of the people of God to aliens, widows, and orphans
(Walter C. Kaiser, Jr. The Book of Leviticus:
Introduction, Commentary, and Reflections
in The New Interpreter’s Bible: A Commentary
in Twelve Volumes: Volume I [Nashville: Abingdon, 1994] 1135).
So amidst life, we’re to be as God.
Amidst the problems of life—
all the various circumstances,
we’re to be as God.
Here’s the thing.
I think we’re generally pretty good at recognizing problems.
We sure have enough of them!
And we know we need more words of assurance
in our lives and in our culture.
What we’ve lost is the middle part.
The confession and the repentance.
The taking responsibility.
Which is the being as God part, right?
And why have we lost the middle part?
Well, it’s the hard part—
the hard part that requires so much of us.
And that’s the crux of it, I do believe.
For our culture’s such a big fan of easy.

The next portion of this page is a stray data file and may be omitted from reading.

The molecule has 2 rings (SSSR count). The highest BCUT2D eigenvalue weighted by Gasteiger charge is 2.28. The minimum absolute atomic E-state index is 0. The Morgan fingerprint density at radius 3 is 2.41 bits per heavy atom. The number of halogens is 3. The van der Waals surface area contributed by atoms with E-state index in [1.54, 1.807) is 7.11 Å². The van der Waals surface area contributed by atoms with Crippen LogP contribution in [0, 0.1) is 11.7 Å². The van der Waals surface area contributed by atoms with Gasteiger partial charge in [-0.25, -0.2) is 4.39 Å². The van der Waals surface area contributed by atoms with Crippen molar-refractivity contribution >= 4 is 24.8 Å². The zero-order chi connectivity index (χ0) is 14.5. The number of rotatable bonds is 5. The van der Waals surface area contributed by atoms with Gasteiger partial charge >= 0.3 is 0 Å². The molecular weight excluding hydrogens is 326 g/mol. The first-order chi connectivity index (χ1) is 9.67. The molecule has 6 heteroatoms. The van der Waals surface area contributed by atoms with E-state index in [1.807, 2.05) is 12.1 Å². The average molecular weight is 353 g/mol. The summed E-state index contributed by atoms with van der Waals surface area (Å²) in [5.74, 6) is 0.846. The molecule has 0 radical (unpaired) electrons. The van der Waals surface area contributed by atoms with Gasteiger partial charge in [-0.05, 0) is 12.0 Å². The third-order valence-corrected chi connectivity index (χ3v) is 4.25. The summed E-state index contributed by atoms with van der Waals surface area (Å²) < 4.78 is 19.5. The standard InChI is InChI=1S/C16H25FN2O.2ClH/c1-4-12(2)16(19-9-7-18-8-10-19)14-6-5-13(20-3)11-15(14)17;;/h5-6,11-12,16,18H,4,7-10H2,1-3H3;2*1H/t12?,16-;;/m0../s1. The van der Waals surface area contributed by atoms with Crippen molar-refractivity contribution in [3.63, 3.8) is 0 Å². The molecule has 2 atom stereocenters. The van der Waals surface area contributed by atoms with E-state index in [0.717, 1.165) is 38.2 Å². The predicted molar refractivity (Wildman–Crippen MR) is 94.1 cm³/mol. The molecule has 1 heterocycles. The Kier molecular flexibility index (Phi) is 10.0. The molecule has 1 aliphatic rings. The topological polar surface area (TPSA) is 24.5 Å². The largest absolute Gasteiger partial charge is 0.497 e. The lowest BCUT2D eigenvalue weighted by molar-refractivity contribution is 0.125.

Oh, we talk in terms of convenience or freedom—
but it’s all too often, really, about easy—
about not hard—
And, as a matter of fact, it is true,
in difficult circumstances—
challenging, dangerous circumstances,
it’s far easier to blame someone else—
to shift the responsibility to someone else
(or to something else).
It’s easier to blame the alien
and the stranger—
the ones not like us (whoever they be).
It’s their fault.
The violence in our culture, their fault,
they import it—
along with the drugs and all the other crime
and the weird music.
Our economic woes—
They exploit our health system.
They take our jobs—
we’re educating their children
which leads to lower educational standards
because they won’t learn English,